A holiday toast to thinking outside the (gift) box.

SANTA POST

A last-minute letter sends Santa scrambling to find just the right gift.

Actually, Amy’s letter drops down Santa’s chimney five days before Christmas. But before he can rescue it from the fire, a hole burns right through the spot where she specifies what she wants. Maybe the busy elves can figure it out? Or Mr. Polar Bear? Or maybe the reindeer? No, a box of coal (it’s all that’s left on the shelves), a huge scarf, and a fat carrot just don’t seem quite right for a girl on the “nice” list. Still, when time runs out, Santa gathers up what he has—and by the time he arrives in Amy’s snowy yard he has an idea. Christmas dinner at the North Pole is capped by her thank-you note for all the snow (just what she had asked for!) and the wonderful snowman. The contents of Amy’s letters (one looking singed, the other food stained) and the three gift packages are concealed beneath big, reasonably sturdy flaps. Amy and Santa are White in the cartoon illustrations. The tiny elves are diverse in skin color.

A holiday toast to thinking outside the (gift) box. (Picture book/novelty. 4-6)

Pub Date: Dec. 1, 2020

ISBN: 978-1-61064-196-3

Page Count: 32

Publisher: Kane Miller

Review Posted Online: Oct. 27, 2020

Kirkus Reviews Issue: Nov. 15, 2020

Did you like this book?

No Comments Yet

While this is not an essential purchase, most little pumpkins will love being told, “Baby, I'm batty for you!” (Board book....

YOU ARE MY PUMPKIN

Young children won't understand the metaphors but will appreciate the sentiment made clear by the repeated, Halloween-themed declarations of love in Wan's latest board book.

Each of the seven spreads presents an endearment illustrated by an object drawn with heavy outlines and just enough detail to invoke its essential characteristics. Lest it become too maudlin, between the “sugary, sweet candy corn” and a “purr-fect, cuddly kitty” is a “wild, messy monster.” Wan manages to make each drawing expressive and distinctive while relying on just a few shapes—crescents or circles for eyes, dots or ovals accenting cheeks. Although each spread stands alone, there are quiet connections. For example, the orange of the pumpkin is repeated in the candy corn, and the purple that adorns kitty's hat and bow becomes the prominent color on the next spread, setting off the friendly white ghost nicely. The same purple is used for the spider's body on the next to last spread. Subtle, shadowed backgrounds repeat the patterns found elsewhere in the book. For example, the background of the page with the kitty includes pumpkins, hearts, and hats and bows like the ones kitty is wearing.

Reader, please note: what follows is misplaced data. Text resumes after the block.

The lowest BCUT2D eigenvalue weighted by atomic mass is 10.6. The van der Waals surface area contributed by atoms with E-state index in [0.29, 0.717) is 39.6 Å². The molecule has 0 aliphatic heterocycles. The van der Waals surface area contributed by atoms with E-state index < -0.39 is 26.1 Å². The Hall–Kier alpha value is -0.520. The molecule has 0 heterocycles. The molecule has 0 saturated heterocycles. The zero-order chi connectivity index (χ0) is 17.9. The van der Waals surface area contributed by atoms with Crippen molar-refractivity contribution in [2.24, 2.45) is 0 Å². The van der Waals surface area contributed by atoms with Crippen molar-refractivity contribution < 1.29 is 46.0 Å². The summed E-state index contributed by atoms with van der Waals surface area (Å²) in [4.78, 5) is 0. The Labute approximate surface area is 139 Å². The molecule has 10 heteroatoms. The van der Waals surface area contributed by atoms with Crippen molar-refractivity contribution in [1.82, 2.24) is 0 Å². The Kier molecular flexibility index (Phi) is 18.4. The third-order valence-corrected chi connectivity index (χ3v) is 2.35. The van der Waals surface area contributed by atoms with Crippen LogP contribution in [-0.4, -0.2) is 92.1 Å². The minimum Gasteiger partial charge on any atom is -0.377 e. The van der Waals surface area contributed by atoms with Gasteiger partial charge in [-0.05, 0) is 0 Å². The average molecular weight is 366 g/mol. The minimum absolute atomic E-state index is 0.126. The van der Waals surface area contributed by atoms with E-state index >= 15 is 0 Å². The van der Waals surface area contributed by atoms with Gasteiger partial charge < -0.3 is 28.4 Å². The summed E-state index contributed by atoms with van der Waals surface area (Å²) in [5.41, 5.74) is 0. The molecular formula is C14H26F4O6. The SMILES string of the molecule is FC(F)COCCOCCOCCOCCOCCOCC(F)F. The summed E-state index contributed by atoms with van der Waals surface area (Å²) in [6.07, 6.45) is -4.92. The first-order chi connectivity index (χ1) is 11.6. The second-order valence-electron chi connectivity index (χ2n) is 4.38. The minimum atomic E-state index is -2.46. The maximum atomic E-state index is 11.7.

While this is not an essential purchase, most little pumpkins will love being told, “Baby, I'm batty for you!” (Board book. 6 mos.-3)

Pub Date: June 28, 2016

ISBN: 978-0-545-88092-3

Page Count: 14

Publisher: Cartwheel/Scholastic

Review Posted Online: May 14, 2016

Kirkus Reviews Issue: July 1, 2016

Did you like this book?

No Comments Yet

As ephemeral as a valentine.

LOVE FROM THE CRAYONS

Daywalt and Jeffers’ wandering crayons explore love.

Each double-page spread offers readers a vision of one of the anthropomorphic crayons on the left along with the statement “Love is [color].” The word love is represented by a small heart in the appropriate color. Opposite, childlike crayon drawings explain how that color represents love. So, readers learn, “love is green. / Because love is helpful.” The accompanying crayon drawing depicts two alligators, one holding a recycling bin and the other tossing a plastic cup into it, offering readers two ways of understanding green. Some statements are thought-provoking: “Love is white. / Because sometimes love is hard to see,” reaches beyond the immediate image of a cat’s yellow eyes, pink nose, and black mouth and whiskers, its white face and body indistinguishable from the paper it’s drawn on, to prompt real questions. “Love is brown. / Because sometimes love stinks,” on the other hand, depicted by a brown bear standing next to a brown, squiggly turd, may provoke giggles but is fundamentally a cheap laugh. Some of the color assignments have a distinctly arbitrary feel: Why is purple associated with the imagination and pink with silliness? Fans of The Day the Crayons Quit (2013) hoping for more clever, metaliterary fun will be disappointed by this rather syrupy read.

As ephemeral as a valentine. (Picture book. 4-6)

Pub Date: Dec. 24, 2019

ISBN: 978-1-5247-9268-8

Page Count: 32

Publisher: Penguin Workshop

Review Posted Online: Feb. 2, 2021

Did you like this book?

No Comments Yet
more